So, the whole point of this blog is to act as a public sketchbook of means and methods for my artwork. Believe it or not, this is actually being pushed by Tim Weaver, the professor for one of my classes. He seems to think that someone might want to see my process (or, more likely, he just wants to see that I have a process).
Today, Sept. 16 2010, I start the book. One of our assignments in the class is to begin work on finding and researching a network of some sort, then observe/abstract/sketch and prototype a network of said type. Since almost everything is a network, there are a lot of options. However, there is also the problem of being able to study and abstract it within a finite amount of time using unfamiliar software tools. Should be a hoot.
A lot of discussion in yesterday's class was about the military's use of media technologies (especially those that are biologically-based) in order to make better decapitation machines and such. It got me thinking: what if I used a network that was military in nature, but used it to create art instead?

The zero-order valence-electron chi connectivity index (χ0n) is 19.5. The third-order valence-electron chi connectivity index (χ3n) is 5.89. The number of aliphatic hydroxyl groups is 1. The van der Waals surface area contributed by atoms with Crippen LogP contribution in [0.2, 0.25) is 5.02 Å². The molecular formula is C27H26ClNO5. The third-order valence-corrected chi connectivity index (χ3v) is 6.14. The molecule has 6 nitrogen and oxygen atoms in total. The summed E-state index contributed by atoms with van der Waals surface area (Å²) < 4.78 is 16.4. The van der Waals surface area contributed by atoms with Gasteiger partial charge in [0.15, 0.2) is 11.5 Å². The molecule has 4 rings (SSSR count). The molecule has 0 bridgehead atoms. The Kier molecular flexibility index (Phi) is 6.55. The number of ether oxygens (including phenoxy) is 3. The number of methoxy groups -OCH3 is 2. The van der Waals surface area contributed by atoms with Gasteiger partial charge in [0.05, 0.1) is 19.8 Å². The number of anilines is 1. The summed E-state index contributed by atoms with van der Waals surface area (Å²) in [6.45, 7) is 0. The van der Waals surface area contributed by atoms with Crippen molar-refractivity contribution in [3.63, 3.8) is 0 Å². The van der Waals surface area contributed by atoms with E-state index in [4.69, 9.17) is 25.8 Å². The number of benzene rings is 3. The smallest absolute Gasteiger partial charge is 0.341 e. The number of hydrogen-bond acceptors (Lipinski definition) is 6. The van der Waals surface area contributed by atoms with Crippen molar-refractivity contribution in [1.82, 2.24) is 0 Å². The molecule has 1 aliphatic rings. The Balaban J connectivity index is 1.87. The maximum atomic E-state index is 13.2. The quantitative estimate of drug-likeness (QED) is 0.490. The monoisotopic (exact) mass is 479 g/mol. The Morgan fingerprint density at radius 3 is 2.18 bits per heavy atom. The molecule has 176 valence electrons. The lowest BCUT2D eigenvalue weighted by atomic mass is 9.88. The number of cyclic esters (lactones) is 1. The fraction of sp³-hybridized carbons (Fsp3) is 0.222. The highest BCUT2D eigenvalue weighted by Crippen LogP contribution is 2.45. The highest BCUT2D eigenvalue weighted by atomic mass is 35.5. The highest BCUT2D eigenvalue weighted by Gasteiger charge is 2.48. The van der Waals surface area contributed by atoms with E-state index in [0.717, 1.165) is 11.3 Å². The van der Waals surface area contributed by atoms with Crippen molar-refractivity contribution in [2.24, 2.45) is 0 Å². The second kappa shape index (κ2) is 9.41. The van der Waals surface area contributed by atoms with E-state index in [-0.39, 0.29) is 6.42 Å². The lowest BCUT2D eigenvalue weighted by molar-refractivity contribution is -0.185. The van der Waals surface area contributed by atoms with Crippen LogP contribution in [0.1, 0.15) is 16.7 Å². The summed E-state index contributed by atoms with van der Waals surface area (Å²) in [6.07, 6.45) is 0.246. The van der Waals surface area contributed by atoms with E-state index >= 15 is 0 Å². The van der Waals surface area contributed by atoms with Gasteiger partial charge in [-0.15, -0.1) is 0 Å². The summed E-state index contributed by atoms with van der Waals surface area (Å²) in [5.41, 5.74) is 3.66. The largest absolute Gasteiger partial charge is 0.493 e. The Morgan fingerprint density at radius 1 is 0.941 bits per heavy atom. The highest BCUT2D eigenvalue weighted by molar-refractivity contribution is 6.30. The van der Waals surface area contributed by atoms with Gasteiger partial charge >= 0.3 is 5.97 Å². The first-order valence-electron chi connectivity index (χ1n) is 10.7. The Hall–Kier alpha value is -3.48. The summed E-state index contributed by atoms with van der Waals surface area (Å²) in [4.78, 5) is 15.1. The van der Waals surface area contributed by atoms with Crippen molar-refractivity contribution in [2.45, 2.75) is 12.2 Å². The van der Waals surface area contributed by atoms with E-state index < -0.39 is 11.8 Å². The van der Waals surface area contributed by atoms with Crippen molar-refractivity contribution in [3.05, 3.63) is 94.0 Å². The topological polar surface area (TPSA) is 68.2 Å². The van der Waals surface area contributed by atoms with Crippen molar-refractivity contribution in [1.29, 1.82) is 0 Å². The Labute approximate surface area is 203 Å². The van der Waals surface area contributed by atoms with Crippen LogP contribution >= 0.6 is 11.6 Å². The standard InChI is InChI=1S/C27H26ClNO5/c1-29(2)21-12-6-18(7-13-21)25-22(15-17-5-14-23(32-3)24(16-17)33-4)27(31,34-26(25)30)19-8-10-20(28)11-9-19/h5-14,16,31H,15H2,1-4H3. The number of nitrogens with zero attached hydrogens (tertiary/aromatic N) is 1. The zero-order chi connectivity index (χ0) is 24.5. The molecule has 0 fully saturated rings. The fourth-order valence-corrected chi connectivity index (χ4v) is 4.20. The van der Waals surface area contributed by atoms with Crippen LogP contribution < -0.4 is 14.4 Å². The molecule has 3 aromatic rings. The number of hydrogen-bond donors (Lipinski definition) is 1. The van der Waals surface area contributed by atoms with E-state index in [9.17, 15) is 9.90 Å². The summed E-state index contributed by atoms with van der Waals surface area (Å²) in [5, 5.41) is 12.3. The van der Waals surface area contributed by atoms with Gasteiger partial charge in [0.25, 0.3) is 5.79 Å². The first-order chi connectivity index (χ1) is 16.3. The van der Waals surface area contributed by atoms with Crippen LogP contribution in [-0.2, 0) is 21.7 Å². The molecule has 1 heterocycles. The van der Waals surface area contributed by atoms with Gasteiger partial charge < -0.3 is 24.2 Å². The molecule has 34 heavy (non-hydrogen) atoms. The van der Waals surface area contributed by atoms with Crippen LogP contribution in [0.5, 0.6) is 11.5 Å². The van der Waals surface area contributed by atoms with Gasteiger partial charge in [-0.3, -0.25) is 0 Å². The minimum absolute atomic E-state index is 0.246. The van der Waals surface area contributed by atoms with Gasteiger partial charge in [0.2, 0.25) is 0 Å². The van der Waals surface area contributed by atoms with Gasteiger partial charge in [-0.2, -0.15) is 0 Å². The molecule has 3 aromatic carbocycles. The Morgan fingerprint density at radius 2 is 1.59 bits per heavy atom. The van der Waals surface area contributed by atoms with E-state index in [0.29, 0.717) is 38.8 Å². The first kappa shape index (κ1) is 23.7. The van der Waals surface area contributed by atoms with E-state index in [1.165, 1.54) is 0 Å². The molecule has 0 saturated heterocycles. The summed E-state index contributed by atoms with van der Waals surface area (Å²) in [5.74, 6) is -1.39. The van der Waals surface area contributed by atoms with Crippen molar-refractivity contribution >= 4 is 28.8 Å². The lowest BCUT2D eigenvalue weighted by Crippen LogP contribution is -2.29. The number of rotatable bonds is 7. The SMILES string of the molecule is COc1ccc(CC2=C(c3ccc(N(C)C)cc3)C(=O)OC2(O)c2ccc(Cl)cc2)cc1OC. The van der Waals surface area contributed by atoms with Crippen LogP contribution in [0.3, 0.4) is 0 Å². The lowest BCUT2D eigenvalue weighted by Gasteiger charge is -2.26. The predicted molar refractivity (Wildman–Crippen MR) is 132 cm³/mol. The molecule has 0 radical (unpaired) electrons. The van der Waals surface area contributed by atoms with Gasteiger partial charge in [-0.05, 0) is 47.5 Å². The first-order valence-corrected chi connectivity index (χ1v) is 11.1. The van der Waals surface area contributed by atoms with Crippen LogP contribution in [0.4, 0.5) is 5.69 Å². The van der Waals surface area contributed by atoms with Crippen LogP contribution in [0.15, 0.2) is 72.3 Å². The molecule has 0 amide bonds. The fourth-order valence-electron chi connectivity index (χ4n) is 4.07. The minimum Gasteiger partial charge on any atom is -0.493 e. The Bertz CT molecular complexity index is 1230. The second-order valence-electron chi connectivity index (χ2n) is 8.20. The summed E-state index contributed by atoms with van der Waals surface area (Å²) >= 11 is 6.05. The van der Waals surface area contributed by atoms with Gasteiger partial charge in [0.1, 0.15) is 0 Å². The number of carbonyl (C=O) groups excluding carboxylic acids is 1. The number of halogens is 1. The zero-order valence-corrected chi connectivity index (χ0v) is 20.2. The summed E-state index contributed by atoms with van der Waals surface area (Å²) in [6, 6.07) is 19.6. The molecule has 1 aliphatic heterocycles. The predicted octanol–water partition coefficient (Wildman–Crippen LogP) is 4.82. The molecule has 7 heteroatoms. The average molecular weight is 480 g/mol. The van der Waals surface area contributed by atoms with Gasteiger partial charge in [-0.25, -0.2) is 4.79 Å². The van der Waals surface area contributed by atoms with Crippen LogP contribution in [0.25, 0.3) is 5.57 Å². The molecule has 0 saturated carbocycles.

The thought that keeps on coming up is to simulate a network of tanks in a WWII blitzkrieg-like attack. A cheap-and-easy way to simulate this would be to take a basic flocking algorithm and use care when applying the parameters so they look like a tank battalion. Of course, I'm never about the cheap-and-easy, so I need to dig further. At first blush, the differences between a bird flocking algorithm and a bunch of tanks are:
- Tanks are variable speed under their own control.
- Tanks are able to stop(!) and go backwards if necessary.
- A battalion will have externally-driven goals (radio'd in from HQ).
- Some of the goals - or at least some of the barriers - may be moving (infantry units, for example).
- There are generally "lead" tanks vs. everything having the same level of control.
So, there are a bunch of un-bird-like behaviors that need to be coordinated. Later today I'm going to go fishing for software that might be able to help. I think I'm a little hamstrung; I could get something working quickly, but Tim made it pretty clear that he wanted us to use new tools rather than our familiar favorite.